No it's not boring. It's what enables game makers to put more
    graphics-intensive content into their games, which in turn puts pressure on
    hardware makers. Capitalism does have some positives.

    rms
     
    rms, Oct 7, 2007
    #12
  13. AirRaid

    gamefixer Guest

    I'm not saying its boring in the sense of the business end of things,
    I'm saying its boring here. Its like a PS2/3 fanboy that shit talks
    Xbox/360's. Who cares???

    Sorry, I should have been a bit more clear on that.

    Matt
     
    gamefixer, Oct 7, 2007
    #13
  14. AirRaid

    dacconverter Guest

    Then what type of consumers should buy top-of-the-line models?
     
    dacconverter, Oct 7, 2007
    #14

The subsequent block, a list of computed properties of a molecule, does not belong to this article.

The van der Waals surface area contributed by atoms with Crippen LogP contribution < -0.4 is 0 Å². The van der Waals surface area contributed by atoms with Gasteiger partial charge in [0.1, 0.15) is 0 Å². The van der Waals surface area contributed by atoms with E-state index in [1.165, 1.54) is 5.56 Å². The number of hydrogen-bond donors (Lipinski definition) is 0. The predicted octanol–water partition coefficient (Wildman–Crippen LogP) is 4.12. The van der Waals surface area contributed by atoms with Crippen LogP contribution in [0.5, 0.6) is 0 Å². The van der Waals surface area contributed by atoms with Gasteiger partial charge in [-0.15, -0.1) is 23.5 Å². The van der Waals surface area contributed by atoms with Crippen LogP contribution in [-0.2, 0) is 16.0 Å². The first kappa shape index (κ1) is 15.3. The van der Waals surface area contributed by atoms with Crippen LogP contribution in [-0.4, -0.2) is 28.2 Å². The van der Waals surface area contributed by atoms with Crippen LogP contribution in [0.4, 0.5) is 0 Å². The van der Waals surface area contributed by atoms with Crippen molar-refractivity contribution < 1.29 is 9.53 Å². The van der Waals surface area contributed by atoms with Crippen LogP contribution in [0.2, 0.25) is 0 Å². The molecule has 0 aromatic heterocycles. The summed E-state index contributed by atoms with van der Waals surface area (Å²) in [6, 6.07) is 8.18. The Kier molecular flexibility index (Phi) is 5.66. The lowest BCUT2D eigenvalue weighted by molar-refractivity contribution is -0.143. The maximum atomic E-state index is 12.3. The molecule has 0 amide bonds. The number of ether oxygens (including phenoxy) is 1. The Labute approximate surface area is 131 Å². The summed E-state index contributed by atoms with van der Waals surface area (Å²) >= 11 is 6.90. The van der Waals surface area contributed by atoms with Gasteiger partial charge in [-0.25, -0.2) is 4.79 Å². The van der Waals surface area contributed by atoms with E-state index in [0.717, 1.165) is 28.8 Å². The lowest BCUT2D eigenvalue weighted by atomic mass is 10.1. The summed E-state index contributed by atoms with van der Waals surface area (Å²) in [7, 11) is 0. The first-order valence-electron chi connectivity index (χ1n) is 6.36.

15. AirRaid

    Ed Guest

    Geeks with money to burn.
     
    Ed, Oct 7, 2007
    #15
  16. AirRaid

    Tim O Guest

    Guys in their mid 20's who live with their parents, wear trench coats,
    drive Mini Coopers and collect Dungeons and Dragons rule books.
     
    Tim O, Oct 7, 2007
    #16

  17. And think that they have a fan club that worships them for
    their computer toys. :)
     
    Larry Roberts, Oct 8, 2007
    #17

  18. If they got it, let em' spend it.
     
    Larry Roberts, Oct 8, 2007
    #18
  19. AirRaid

    GMAN Guest

    You left out the part about the basement!!!!
     
    GMAN, Oct 8, 2007
    #19
  20. AirRaid

    chrisv Guest

    Wow! What a thrashing! Night and day! (rolling eyes)

    For me, it matters not who is slightly faster. Until AMD/ATI gets
    their shit together on their Linux support, it's Nvidia all the way.
     
    chrisv, Oct 10, 2007
    #20